Category: History, Values

March is Women's History Month, and Ford House is proud to honor the legacy of Eleanor Ford, not just this month but throughout the year. 

Eleanor Ford stands in front of a portrait in Ford House.Born on June 6, 1896, in Detroit to William Clay and Eliza Hudson, Eleanor’s upbringing instilled in her a deep sense of civic duty and social responsibility. She received her education at the Detroit Home and Day School, now known as the University Liggett School. Before marrying Edsel Ford, she expressed a keen interest in social work, teaching at a settlement school, and displaying an early commitment to service.
Eleanor’s life took a transformative turn when she married Edsel Ford, the only son of automotive pioneer Henry Ford, in 1916. Their union amplified her already strong ties to Detroit’s elite circles and provided her with a platform to pursue her philanthropic endeavors.
One of Eleanor’s most enduring legacies lies in her unwavering support for the arts and, in particular, the Detroit Institute of Arts (DIA). She, alongside Edsel, cultivated a deep appreciation for art under the guidance of William R. Valentiner, the DIA’s first director. Together, they traveled throughout Europe, immersing themselves in the study of masterpieces and objets d’art. Eleanor’s love of art was shared by her cousin and friend, Robert Hudson Tannahill, nephew of department store magnate Joseph Lowthian Hudson. In fact, Eleanor and Edsel, along with Robert Hudson Tannahill, each left enduring marks on the DIA. 
Eleanor’s commitment to the DIA manifested in various forms, including generous financial contributions and advocacy for the institution’s growth. She played a pivotal role in the construction of the DIA’s south wing and established the Department of African, Oceanic, and New World Cultures with a substantial donation in 1976.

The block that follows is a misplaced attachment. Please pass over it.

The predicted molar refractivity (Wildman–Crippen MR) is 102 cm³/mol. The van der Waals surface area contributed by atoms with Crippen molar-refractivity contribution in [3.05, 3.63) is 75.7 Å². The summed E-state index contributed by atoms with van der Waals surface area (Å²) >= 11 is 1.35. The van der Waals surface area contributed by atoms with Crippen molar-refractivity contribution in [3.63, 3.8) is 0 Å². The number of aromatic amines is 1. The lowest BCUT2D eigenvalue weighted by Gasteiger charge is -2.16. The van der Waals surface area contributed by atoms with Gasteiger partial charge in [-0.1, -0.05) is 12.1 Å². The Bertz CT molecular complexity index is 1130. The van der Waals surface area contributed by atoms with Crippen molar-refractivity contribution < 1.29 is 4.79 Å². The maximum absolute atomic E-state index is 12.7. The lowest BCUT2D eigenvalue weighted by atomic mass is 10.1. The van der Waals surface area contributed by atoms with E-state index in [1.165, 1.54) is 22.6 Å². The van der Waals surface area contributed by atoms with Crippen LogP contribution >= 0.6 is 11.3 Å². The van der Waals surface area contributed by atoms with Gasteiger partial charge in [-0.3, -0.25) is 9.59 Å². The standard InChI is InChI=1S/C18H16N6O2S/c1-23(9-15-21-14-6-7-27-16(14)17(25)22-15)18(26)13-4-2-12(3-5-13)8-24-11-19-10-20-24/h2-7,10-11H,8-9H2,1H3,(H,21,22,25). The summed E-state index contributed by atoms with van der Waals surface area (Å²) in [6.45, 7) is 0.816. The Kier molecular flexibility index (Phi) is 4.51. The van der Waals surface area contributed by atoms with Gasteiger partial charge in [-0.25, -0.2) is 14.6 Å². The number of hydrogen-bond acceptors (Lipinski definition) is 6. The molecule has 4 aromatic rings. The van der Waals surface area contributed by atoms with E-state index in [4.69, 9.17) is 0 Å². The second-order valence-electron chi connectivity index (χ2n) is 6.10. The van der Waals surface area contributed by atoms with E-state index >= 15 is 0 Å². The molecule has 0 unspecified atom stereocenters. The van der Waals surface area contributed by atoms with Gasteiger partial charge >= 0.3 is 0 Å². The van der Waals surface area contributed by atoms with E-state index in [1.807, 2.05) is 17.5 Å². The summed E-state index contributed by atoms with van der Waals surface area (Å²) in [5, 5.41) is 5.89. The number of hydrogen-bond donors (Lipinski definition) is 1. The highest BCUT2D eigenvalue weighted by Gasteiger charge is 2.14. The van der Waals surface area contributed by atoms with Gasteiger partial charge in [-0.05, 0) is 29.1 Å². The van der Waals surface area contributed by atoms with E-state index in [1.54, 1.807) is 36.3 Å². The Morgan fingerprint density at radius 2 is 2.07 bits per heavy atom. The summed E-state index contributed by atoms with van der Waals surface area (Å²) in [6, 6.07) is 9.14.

Beyond her philanthropic endeavors, Eleanor wielded considerable influence within the Ford Motor Company, where she held significant stock ownership. It’s said that she exerted pressure on Henry Ford to appoint her son, Henry Ford II, as president following the death of Edsel in 1943, underscoring her strategic acumen and leadership within the family business.
Eleanor and Edsel shared a deep familial bond, raising four children together: Henry II, Benson, Josephine, and William. In 1926, the couple commissioned architect Albert Kahn and landscape architect Jens Jensen to design their iconic Cotswold-style home here on the shores of Lake St. Clair in Grosse Pointe Shores. Today, this historic residence is a testament to their enduring legacy and commitment to preserving history and the arts.
When Eleanor passed away on October 19, 1976, she ensured that her home and its grounds would be preserved for future generations to enjoy. Her philanthropic spirit and dedication to the arts continue to inspire and enrich the lives of countless individuals, cementing her place as a trailblazer in Detroit’s cultural landscape.

Learn more about Eleanor and the Ford Family

Visit our Ford Family Story exhibition to learn more about Eleanor, Edsel and the Ford Family. This permanent exhibition introduces visitors to Edsel and Eleanor Ford, their family, and their beautiful estate.